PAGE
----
Blog Posts — January 7, 2019

December Brings Abrupt Halt to Rally

The years-long equity bull market abruptly came to a near-end in December as concerns about a global economic slowdown and trade disruptions built up.

The STOXX® Global 1800 Index slumped 7.6% in dollar terms1 during the month, the worst monthly loss in six and a half years. The index fell as much as 11.4% during December, before rebounding in the month’s last three sessions.

December’s heavy selling of stocks was reminiscent of the darkest days of global financial crises. On Dec. 24, the STOXX Global 1800 Index was poised for its fourth-worst month since data start in 1992 – only surpassed in September and October 2008, when Lehman Brothers collapsed and credit markets seized up, and during the Russian debt default in August 1998. The global benchmark fell 0.05 percentage points short of entering a bear market – a term denoting a decline of 20% from a peak.

With a 9.1% decline, the STOXX Global 1800 Index recorded its worst annual performance since 2008 and closed 15% below its January 2018 high. For an analysis of indices’ performances during 2018, visit a recent article here.

Market reacts to latest Fed hike

A trade spat between the US and China worried investors for most of December. Selling, however, accelerated after the Federal Reserve on Dec. 19 raised interest rates for the fourth time in 2018 ahead of what it indicated is likely to be a slowdown in economic growth during 2019. Fed Chairman Jerome Powell said that day that the central bank plans to continue raising rates as the unemployment rate drops and some price gauges pick up.

Even as the Fed said it expects two more rate hikes in 2019, US bond yields slumped during December, suggesting investors priced in more chances of a cooling of the economy. Yields on 10-year US Treasuries dropped to 2.68% on Dec. 31 from 2.99% at the end of November.

The STOXX® USA 900 Index tumbled 9.3% during December, its worst monthly retreat since February 2009, the month when the last bear market ended. The STOXX® North America 600 Index fell 9.1%.

The pan-European STOXX® Europe 600 Index and the Eurozone’s EURO STOXX 50® Index dropped 5.5% and 5.3%, respectively, in euros. The STOXX Europe 600 Index posted its worst annual return since 2008, while for the EURO STOXX 50 Index it was the worst year since the Eurozone’s sovereign debt crisis of 2011. Both indices ended 2018 at a two-year low as data releases throughout 2018 pointed to a loss of economic momentum in the region.

The STOXX® Asia/Pacific 600 Index fell 5.3% during December, in dollars.

Volatility jumped across the regions during December, although it remained well below historical highs. The EURO STOXX 50® Volatility (VSTOXX®) Index climbed as high as 25.69 from 18.49 at the end of November. For an outlook on volatility and investment strategies for 2019, please click here.

Mining stocks buck trend

All but one of 19 supersectors in the STOXX Global 1800 Index dropped during the month, with an average decline of 6.6%. The STOXX® Global 1800 Banks Index led losses, slumping 10.4%. The STOXX® Global 1800 Oil & Gas Index was the second-worst supersector after losing 9.9%. Brent crude prices tumbled 10.8% over the month.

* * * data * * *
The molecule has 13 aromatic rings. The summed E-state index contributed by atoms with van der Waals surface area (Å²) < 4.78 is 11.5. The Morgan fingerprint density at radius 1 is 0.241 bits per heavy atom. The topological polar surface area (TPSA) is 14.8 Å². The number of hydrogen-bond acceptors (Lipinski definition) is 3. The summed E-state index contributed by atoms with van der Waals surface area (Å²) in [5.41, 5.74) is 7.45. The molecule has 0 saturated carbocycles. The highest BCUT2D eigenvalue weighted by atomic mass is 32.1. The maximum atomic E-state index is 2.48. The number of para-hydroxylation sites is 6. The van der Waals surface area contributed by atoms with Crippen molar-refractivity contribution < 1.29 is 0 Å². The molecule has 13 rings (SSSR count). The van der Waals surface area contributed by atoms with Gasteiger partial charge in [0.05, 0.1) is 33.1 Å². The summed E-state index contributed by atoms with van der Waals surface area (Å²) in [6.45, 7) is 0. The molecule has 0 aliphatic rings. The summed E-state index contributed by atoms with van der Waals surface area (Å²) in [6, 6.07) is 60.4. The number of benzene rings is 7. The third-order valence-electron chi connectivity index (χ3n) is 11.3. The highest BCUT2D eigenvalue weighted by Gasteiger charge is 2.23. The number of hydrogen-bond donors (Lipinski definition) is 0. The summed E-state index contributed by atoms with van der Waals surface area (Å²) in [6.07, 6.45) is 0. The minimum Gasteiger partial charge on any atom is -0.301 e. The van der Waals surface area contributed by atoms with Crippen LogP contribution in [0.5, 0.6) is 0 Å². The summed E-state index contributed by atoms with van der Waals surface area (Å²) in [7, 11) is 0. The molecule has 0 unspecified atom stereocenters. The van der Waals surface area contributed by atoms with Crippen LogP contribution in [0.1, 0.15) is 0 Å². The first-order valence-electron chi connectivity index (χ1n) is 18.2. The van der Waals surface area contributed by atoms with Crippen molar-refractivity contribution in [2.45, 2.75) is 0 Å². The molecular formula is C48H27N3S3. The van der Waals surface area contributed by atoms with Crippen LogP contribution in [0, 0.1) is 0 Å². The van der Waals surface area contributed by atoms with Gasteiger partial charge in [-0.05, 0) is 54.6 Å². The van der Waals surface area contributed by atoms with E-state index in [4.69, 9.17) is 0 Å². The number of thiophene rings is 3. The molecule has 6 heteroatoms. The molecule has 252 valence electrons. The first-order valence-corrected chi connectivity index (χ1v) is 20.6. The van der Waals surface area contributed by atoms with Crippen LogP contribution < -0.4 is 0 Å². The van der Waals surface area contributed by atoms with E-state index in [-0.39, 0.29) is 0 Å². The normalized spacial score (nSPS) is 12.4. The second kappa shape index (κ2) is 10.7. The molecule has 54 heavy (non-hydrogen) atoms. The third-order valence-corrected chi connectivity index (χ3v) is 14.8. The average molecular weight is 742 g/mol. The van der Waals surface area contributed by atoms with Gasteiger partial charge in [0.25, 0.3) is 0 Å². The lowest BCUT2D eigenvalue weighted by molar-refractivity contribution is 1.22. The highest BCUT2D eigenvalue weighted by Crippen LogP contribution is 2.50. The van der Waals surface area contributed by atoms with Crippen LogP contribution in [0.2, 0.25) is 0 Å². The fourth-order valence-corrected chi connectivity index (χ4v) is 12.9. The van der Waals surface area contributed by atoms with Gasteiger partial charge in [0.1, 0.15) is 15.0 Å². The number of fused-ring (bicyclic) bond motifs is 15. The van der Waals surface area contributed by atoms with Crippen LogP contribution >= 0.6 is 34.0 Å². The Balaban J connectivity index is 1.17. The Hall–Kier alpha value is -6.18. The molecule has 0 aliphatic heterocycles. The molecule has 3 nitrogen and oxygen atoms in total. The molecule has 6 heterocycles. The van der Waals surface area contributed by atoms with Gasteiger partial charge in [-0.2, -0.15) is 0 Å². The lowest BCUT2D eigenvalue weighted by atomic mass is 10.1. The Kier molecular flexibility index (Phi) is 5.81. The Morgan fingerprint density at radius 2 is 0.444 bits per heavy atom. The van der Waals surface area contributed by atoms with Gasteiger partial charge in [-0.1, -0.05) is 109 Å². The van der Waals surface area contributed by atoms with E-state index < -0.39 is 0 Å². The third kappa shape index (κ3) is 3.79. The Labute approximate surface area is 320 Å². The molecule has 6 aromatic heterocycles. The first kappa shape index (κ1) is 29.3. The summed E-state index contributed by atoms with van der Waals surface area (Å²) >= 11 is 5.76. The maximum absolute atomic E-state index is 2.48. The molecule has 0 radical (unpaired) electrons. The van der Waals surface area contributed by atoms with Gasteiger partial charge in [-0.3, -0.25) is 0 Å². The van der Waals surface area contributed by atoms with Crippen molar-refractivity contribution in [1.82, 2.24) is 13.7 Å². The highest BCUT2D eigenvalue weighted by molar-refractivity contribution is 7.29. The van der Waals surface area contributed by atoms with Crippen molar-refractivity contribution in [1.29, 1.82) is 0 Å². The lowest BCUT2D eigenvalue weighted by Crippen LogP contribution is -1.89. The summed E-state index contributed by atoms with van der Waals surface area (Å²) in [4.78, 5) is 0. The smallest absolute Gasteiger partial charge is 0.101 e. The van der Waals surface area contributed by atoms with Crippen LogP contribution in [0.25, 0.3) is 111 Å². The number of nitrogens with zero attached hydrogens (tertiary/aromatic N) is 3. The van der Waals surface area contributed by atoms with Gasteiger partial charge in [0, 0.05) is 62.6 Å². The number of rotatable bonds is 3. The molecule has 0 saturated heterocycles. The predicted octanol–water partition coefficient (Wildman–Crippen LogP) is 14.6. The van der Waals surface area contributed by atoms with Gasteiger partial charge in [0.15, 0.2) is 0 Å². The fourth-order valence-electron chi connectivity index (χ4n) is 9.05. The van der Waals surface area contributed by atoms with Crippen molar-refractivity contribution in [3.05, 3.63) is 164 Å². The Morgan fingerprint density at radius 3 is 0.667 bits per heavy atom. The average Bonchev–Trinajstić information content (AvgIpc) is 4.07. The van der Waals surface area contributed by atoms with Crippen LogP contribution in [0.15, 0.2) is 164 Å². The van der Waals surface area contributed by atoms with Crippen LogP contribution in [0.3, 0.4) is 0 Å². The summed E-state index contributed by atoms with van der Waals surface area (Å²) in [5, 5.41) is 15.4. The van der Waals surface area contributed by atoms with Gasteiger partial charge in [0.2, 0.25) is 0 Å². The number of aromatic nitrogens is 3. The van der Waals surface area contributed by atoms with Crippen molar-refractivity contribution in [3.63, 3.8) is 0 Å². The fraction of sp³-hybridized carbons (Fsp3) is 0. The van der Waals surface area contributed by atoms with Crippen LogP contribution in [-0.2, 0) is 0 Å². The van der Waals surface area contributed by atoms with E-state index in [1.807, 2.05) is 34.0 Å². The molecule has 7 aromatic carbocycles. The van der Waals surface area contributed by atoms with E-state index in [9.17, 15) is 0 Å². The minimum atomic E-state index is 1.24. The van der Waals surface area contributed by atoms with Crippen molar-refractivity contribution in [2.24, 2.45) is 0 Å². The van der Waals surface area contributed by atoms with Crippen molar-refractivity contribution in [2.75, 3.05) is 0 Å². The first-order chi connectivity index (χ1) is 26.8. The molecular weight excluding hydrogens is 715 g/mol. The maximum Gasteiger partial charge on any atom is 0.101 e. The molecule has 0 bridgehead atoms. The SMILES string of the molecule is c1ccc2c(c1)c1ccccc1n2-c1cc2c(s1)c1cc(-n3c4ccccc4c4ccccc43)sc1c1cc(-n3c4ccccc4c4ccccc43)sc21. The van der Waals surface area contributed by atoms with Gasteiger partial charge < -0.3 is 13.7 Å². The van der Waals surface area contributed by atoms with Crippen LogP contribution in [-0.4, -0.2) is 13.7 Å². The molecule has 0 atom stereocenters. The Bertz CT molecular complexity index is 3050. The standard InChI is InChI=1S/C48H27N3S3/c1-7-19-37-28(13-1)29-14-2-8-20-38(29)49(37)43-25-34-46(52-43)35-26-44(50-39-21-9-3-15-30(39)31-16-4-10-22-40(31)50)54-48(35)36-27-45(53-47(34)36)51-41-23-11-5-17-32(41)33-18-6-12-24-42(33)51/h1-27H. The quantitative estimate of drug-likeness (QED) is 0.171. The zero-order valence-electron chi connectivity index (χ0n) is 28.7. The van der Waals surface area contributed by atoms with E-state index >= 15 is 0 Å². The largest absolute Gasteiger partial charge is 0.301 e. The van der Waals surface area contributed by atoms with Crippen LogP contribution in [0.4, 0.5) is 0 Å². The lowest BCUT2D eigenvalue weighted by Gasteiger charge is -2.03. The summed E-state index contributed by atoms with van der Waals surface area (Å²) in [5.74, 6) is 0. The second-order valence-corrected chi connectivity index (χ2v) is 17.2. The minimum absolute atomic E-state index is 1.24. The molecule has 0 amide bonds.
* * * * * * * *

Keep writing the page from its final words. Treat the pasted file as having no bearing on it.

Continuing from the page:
The STOXX® Global 1800 Basic Resources Index bucked the negative trend with a 0.8% gain even as the price for commodities dropped during the month – gold and silver being two exceptions. The STOXX® Global 1800 Utilities Index was the second-best performer, falling 2.2%.

Developed and emerging markets

All 25 developed markets tracked by STOXX fell during the month when measured in euros, paced by an 11.8% retreat in the STOXX® Israel Total Market Index. Among 21 emerging markets, only the STOXX® Mexico Total Market Index rose in the month – 2.9% – when measured in euros. Measured in dollars, indices for Mexico, Indonesia, Malaysia, India and the Philippines registered gains.

The STOXX® Developed Markets 2400 Index dropped 8.7% in euros and 7.8% in dollar terms. The STOXX® Emerging Markets 1500 Index fared much better, falling only 1.9% in dollars.

Pure factor, minimum variance outperform

With such heavy losses for market-cap-weighted benchmarks, it paid off in relative terms to be invested in strategies that protect from systematic risk – such as the iSTOXX® Europe Factor Market Neutral Indices – and from spikes in volatility, including minimum variance indices.

Four of the seven iSTOXX Europe Factor Market Neutral Indices, which hold a short position in futures on the STOXX Europe 600, had positive returns during December. The indices are designed to help investors neutralize systematic risk and focus on pure factor investing. All indices avoided the extent of losses recorded by the STOXX Europe 600.

The iSTOXX® Europe Low Risk Factor Market Neutral Index had the group’s best return during the month, adding 1.1% and consolidating its outperformance during the full year. The iSTOXX® Europe Momentum Factor Market Neutral Index, which tracks stocks that have outperformed in the recent past, came up last during December after falling 2%.

Meanwhile, the STOXX® Global 1800 Minimum Variance Index fell 6.1% and its unconstrained version dropped 5.5%.

The STOXX® USA 900 Minimum Variance Index dropped 8.1% during December while its unconstrained version declined 6.7%.

In Europe, minimum variance’s edge was narrower during December. The STOXX® Europe 600 Minimum Variance Index and its unconstrained version beat the STOXX Europe 600 only by a small margin. They fell, respectively, 5.2% and 5.4%.

Dividend-based strategies also outperformed as bond yields dropped, increasing the appeal of dividends relative to bond payments. The STOXX® Global Select Dividend 100 Index lost 4.8% in dollars and the STOXX® Global Maximum Dividend 40 Index dropped 6.3%. The STOXX® Global Select 100 EUR Index, meanwhile, slid 4% in euros.

Featured indices

Total returns in dollars after taxes.